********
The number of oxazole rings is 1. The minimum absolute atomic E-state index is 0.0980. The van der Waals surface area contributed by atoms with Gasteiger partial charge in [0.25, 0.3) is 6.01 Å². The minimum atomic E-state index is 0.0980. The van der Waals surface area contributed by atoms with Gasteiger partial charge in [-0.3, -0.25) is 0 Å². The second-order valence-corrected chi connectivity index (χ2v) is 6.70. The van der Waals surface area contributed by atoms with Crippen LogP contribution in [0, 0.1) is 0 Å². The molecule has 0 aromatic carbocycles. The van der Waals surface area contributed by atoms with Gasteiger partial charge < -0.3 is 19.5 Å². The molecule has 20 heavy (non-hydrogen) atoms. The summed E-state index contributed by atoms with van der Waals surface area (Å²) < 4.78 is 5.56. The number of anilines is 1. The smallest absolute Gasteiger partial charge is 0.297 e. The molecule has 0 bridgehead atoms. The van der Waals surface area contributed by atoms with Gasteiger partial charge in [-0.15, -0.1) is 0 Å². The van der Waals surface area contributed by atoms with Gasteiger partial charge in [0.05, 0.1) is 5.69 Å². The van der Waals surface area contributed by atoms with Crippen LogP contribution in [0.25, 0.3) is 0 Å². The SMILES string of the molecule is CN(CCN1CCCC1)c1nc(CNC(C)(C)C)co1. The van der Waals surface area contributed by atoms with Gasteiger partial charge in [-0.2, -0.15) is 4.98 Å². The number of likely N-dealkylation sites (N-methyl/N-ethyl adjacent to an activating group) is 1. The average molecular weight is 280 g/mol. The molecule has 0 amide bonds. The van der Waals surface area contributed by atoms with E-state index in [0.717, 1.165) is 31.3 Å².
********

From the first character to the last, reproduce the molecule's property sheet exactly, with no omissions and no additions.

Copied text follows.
The number of oxazole rings is 1. The minimum absolute atomic E-state index is 0.0980. The van der Waals surface area contributed by atoms with Gasteiger partial charge in [0.25, 0.3) is 6.01 Å². The minimum atomic E-state index is 0.0980. The van der Waals surface area contributed by atoms with Gasteiger partial charge in [-0.3, -0.25) is 0 Å². The second-order valence-corrected chi connectivity index (χ2v) is 6.70. The van der Waals surface area contributed by atoms with Crippen LogP contribution in [0, 0.1) is 0 Å². The molecule has 0 aromatic carbocycles. The van der Waals surface area contributed by atoms with Gasteiger partial charge < -0.3 is 19.5 Å². The molecule has 20 heavy (non-hydrogen) atoms. The summed E-state index contributed by atoms with van der Waals surface area (Å²) < 4.78 is 5.56. The number of anilines is 1. The smallest absolute Gasteiger partial charge is 0.297 e. The molecule has 0 bridgehead atoms. The van der Waals surface area contributed by atoms with Gasteiger partial charge in [-0.15, -0.1) is 0 Å². The van der Waals surface area contributed by atoms with Gasteiger partial charge in [0.05, 0.1) is 5.69 Å². The van der Waals surface area contributed by atoms with Crippen LogP contribution in [0.25, 0.3) is 0 Å². The SMILES string of the molecule is CN(CCN1CCCC1)c1nc(CNC(C)(C)C)co1. The van der Waals surface area contributed by atoms with Gasteiger partial charge in [-0.2, -0.15) is 4.98 Å². The number of likely N-dealkylation sites (N-methyl/N-ethyl adjacent to an activating group) is 1. The average molecular weight is 280 g/mol. The molecule has 0 amide bonds. The van der Waals surface area contributed by atoms with E-state index in [0.717, 1.165) is 31.3 Å².